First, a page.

Many of you have read this Knight-Ridder article by Strobel and Walcott already. But in <$NoAd$>case you haven't or only did so in passing, let me excerpt the first few grafs ...
In March 2003, days before the start of the U.S.-led invasion of Iraq, American war planners and intelligence officials met at Shaw Air Force Base in South Carolina to review the Bush administration's plans to oust Saddam Hussein and implant democracy in Iraq.
Near the end of his presentation, an Army lieutenant colonel who was giving a briefing showed a slide describing the Pentagon's plans for rebuilding Iraq after the war, known in the planners' parlance as Phase 4-C. He was uncomfortable with his material - and for good reason.
The slide said: "To Be Provided."
A Knight Ridder review of the administration's Iraq policy and decisions has found that it invaded Iraq without a comprehensive plan in place to secure and rebuild the country. The administration also failed to provide some 100,000 additional U.S. troops that American military commanders originally wanted to help restore order and reconstruct a country shattered by war, a brutal dictatorship and economic sanctions.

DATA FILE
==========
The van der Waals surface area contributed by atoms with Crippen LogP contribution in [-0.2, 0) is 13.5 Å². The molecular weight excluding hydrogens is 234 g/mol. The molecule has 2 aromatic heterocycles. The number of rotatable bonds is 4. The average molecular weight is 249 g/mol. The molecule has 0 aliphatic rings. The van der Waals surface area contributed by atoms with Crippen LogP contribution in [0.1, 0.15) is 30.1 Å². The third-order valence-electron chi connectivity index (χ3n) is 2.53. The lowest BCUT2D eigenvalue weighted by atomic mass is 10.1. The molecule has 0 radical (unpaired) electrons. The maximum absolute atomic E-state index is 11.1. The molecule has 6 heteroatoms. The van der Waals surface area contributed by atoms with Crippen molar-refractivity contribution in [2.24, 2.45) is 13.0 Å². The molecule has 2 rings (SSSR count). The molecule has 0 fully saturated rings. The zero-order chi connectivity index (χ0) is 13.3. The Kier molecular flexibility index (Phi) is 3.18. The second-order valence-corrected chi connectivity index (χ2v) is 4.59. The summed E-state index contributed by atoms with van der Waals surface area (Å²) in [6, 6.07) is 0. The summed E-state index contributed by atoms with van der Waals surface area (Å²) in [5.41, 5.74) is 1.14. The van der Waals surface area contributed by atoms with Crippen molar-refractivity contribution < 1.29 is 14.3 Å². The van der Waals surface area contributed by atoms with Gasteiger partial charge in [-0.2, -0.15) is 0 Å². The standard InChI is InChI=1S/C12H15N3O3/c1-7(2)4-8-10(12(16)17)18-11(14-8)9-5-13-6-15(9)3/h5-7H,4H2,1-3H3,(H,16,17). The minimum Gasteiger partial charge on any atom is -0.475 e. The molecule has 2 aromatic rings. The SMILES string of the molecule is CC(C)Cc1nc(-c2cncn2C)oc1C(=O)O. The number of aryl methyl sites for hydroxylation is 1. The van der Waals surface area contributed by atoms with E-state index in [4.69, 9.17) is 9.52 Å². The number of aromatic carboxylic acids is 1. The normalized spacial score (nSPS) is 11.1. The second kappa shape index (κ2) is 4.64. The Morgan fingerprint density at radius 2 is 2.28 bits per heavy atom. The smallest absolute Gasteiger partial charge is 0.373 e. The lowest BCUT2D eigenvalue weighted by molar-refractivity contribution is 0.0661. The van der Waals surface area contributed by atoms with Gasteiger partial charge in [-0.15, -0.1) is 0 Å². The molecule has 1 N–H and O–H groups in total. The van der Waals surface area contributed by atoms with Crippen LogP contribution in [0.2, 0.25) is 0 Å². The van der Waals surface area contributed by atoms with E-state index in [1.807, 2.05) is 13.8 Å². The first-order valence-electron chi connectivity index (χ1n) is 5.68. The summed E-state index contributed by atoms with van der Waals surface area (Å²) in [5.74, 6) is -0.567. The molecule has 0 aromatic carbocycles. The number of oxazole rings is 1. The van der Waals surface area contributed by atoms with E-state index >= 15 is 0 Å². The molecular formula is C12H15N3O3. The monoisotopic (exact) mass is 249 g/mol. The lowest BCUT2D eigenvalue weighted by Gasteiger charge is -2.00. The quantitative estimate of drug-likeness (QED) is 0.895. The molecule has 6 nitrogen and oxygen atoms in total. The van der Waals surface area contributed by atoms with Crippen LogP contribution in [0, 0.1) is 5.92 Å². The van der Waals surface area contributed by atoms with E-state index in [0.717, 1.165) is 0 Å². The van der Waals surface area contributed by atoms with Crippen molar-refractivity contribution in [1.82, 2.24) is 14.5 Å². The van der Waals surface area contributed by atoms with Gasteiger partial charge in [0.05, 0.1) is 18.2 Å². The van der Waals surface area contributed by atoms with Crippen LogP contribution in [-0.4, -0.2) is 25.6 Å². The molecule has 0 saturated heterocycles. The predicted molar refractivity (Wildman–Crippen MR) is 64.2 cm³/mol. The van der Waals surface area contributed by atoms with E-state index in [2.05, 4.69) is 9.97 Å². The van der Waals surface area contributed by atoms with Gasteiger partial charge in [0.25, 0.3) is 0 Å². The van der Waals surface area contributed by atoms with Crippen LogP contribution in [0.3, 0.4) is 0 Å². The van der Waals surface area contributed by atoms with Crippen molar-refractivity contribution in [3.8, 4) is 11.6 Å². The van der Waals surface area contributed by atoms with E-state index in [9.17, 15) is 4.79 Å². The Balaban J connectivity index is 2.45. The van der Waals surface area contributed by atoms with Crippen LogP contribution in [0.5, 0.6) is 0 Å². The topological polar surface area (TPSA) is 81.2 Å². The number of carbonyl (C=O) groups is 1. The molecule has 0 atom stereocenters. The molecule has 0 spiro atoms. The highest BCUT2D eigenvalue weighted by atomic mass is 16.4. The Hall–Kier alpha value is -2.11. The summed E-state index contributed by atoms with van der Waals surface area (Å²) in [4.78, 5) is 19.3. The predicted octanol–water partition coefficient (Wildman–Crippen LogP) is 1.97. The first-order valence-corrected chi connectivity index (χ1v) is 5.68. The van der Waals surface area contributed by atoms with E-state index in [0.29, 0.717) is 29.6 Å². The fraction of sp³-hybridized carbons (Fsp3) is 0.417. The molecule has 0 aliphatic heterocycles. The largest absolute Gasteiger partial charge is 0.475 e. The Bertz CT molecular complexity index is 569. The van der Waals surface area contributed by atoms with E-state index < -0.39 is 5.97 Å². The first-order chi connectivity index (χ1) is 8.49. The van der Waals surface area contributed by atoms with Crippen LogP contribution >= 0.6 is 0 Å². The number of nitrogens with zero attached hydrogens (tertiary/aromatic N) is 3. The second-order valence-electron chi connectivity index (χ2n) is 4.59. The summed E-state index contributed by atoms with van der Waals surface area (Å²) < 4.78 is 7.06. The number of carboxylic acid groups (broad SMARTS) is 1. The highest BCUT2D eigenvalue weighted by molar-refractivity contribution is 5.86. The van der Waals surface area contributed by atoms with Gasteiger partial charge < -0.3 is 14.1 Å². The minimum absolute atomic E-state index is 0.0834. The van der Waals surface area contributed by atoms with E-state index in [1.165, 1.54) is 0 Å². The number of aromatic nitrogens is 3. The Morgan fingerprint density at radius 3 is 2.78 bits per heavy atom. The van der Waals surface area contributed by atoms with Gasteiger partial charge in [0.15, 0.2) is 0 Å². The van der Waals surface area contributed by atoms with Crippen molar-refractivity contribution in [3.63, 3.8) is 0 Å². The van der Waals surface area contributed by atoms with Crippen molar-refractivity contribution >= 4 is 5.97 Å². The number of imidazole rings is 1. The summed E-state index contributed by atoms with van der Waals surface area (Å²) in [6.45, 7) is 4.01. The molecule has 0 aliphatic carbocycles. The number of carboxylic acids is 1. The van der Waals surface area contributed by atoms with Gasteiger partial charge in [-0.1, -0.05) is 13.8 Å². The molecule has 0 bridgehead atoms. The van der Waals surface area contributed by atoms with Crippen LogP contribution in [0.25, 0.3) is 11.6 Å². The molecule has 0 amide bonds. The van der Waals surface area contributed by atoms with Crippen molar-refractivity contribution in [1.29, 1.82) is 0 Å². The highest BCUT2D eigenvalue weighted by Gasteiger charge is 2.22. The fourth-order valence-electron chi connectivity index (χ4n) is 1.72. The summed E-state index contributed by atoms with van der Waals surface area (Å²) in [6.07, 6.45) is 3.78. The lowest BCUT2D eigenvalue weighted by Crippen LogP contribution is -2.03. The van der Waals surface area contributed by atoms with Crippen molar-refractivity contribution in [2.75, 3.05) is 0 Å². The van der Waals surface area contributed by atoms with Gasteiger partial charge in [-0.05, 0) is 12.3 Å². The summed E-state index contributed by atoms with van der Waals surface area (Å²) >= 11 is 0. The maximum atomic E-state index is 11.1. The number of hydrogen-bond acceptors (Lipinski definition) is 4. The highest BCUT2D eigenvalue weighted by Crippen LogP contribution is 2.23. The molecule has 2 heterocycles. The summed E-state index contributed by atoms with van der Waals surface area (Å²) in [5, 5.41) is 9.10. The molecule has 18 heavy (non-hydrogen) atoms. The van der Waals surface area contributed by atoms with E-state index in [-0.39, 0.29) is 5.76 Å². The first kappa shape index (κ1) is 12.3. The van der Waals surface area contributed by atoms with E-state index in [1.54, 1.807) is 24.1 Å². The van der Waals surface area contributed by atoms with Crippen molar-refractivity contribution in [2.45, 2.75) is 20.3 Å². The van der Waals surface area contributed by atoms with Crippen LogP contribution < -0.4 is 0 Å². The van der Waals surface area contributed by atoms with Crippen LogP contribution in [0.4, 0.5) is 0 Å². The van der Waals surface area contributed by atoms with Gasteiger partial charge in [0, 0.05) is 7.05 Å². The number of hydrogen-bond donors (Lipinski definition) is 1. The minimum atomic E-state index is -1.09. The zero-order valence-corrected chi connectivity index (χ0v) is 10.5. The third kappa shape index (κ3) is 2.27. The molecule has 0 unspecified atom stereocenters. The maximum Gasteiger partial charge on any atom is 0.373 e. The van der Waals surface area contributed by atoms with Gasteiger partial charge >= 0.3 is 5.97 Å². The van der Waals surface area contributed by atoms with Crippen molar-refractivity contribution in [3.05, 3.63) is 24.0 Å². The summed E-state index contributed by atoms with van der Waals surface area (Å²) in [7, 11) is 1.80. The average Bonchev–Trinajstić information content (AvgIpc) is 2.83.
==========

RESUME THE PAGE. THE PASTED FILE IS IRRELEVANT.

In fact, some senior Pentagon officials had thought they could bring most American soldiers home from Iraq by September 2003. Instead, more than a year later, 138,000 U.S. troops are still fighting terrorists who slip easily across Iraq's long borders, diehards from the old regime and Iraqis angered by their country's widespread crime and unemployment and America's sometimes heavy boots.
"We didn't go in with a plan. We went in with a theory," said a veteran State Department officer who was directly involved in Iraq policy.
In truth this is not so different from what folks who were reporting on this stuff at the time were hearing as it all unfolded. But it's quite a thing to hear all the unforgivable details set out in such detail.